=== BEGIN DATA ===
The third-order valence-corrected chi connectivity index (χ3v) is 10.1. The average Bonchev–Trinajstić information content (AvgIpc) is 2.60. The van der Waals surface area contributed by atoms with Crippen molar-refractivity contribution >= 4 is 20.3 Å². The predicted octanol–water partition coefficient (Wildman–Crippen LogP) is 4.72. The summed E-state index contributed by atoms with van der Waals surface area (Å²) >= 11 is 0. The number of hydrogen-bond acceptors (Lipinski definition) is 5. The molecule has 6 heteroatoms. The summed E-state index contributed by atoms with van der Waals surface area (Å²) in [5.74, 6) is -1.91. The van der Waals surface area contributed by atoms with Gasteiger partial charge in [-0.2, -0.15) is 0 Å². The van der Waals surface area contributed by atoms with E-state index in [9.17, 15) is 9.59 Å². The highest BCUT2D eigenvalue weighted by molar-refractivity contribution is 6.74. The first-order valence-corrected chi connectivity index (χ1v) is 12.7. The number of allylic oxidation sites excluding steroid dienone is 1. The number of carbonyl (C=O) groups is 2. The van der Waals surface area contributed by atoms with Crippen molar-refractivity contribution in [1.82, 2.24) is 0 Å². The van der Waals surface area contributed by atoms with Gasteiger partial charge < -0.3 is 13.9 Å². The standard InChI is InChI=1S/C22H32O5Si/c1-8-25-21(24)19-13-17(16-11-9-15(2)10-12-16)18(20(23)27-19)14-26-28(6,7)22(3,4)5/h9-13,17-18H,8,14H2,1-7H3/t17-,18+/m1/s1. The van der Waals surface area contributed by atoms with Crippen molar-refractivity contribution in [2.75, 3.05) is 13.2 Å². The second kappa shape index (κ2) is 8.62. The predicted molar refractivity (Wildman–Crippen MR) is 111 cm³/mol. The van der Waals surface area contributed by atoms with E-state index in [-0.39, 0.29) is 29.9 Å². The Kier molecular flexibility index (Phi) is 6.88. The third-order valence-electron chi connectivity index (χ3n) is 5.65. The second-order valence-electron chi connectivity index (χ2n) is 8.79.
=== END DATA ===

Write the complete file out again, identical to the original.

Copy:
The third-order valence-corrected chi connectivity index (χ3v) is 10.1. The average Bonchev–Trinajstić information content (AvgIpc) is 2.60. The van der Waals surface area contributed by atoms with Crippen molar-refractivity contribution >= 4 is 20.3 Å². The predicted octanol–water partition coefficient (Wildman–Crippen LogP) is 4.72. The summed E-state index contributed by atoms with van der Waals surface area (Å²) >= 11 is 0. The number of hydrogen-bond acceptors (Lipinski definition) is 5. The molecule has 6 heteroatoms. The summed E-state index contributed by atoms with van der Waals surface area (Å²) in [5.74, 6) is -1.91. The van der Waals surface area contributed by atoms with Gasteiger partial charge in [-0.2, -0.15) is 0 Å². The van der Waals surface area contributed by atoms with E-state index in [9.17, 15) is 9.59 Å². The highest BCUT2D eigenvalue weighted by molar-refractivity contribution is 6.74. The first-order valence-corrected chi connectivity index (χ1v) is 12.7. The number of allylic oxidation sites excluding steroid dienone is 1. The number of carbonyl (C=O) groups is 2. The van der Waals surface area contributed by atoms with Crippen molar-refractivity contribution in [1.82, 2.24) is 0 Å². The van der Waals surface area contributed by atoms with Gasteiger partial charge < -0.3 is 13.9 Å². The standard InChI is InChI=1S/C22H32O5Si/c1-8-25-21(24)19-13-17(16-11-9-15(2)10-12-16)18(20(23)27-19)14-26-28(6,7)22(3,4)5/h9-13,17-18H,8,14H2,1-7H3/t17-,18+/m1/s1. The van der Waals surface area contributed by atoms with Crippen molar-refractivity contribution in [2.75, 3.05) is 13.2 Å². The second kappa shape index (κ2) is 8.62. The predicted molar refractivity (Wildman–Crippen MR) is 111 cm³/mol. The van der Waals surface area contributed by atoms with E-state index in [-0.39, 0.29) is 29.9 Å². The Kier molecular flexibility index (Phi) is 6.88. The third-order valence-electron chi connectivity index (χ3n) is 5.65. The second-order valence-electron chi connectivity index (χ2n) is 8.79.